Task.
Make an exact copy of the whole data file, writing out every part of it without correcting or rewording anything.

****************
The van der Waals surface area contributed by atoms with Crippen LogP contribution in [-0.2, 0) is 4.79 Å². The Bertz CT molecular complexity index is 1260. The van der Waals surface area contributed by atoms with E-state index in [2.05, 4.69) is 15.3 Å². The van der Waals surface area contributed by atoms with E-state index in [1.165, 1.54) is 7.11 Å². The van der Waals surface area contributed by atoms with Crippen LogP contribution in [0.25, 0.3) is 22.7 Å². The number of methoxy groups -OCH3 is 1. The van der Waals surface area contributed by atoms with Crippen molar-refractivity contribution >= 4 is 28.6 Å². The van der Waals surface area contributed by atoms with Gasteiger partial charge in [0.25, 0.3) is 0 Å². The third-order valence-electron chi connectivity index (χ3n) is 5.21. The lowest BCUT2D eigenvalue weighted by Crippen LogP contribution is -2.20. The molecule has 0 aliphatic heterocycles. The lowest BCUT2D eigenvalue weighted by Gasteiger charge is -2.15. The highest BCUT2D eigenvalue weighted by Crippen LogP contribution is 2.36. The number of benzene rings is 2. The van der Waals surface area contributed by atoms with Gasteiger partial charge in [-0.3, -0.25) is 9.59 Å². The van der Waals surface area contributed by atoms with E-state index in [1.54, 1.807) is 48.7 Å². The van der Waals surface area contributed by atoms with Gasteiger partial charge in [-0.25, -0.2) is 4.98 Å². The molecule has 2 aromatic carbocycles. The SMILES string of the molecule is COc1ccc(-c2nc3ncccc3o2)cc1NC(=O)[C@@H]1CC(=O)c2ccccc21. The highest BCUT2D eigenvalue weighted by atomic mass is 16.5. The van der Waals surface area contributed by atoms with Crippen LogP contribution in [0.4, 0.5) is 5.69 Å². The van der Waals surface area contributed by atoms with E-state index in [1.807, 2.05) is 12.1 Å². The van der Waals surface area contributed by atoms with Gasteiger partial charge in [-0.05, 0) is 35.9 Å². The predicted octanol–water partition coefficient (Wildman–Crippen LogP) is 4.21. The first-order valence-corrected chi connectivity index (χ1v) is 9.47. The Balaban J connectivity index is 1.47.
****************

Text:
The van der Waals surface area contributed by atoms with Crippen LogP contribution in [-0.2, 0) is 4.79 Å². The Bertz CT molecular complexity index is 1260. The van der Waals surface area contributed by atoms with E-state index in [2.05, 4.69) is 15.3 Å². The van der Waals surface area contributed by atoms with E-state index in [1.165, 1.54) is 7.11 Å². The van der Waals surface area contributed by atoms with Crippen LogP contribution in [0.25, 0.3) is 22.7 Å². The number of methoxy groups -OCH3 is 1. The van der Waals surface area contributed by atoms with Crippen molar-refractivity contribution >= 4 is 28.6 Å². The van der Waals surface area contributed by atoms with Gasteiger partial charge in [0.25, 0.3) is 0 Å². The third-order valence-electron chi connectivity index (χ3n) is 5.21. The lowest BCUT2D eigenvalue weighted by Crippen LogP contribution is -2.20. The molecule has 0 aliphatic heterocycles. The lowest BCUT2D eigenvalue weighted by Gasteiger charge is -2.15. The highest BCUT2D eigenvalue weighted by Crippen LogP contribution is 2.36. The number of benzene rings is 2. The van der Waals surface area contributed by atoms with Gasteiger partial charge in [-0.3, -0.25) is 9.59 Å². The van der Waals surface area contributed by atoms with E-state index in [1.54, 1.807) is 48.7 Å². The van der Waals surface area contributed by atoms with Gasteiger partial charge in [-0.25, -0.2) is 4.98 Å². The molecule has 2 aromatic carbocycles. The SMILES string of the molecule is COc1ccc(-c2nc3ncccc3o2)cc1NC(=O)[C@@H]1CC(=O)c2ccccc21. The highest BCUT2D eigenvalue weighted by atomic mass is 16.5. The van der Waals surface area contributed by atoms with Crippen LogP contribution in [0.4, 0.5) is 5.69 Å². The van der Waals surface area contributed by atoms with E-state index in [1.807, 2.05) is 12.1 Å². The van der Waals surface area contributed by atoms with Gasteiger partial charge in [-0.05, 0) is 35.9 Å². The predicted octanol–water partition coefficient (Wildman–Crippen LogP) is 4.21. The first-order valence-corrected chi connectivity index (χ1v) is 9.47. The Balaban J connectivity index is 1.47.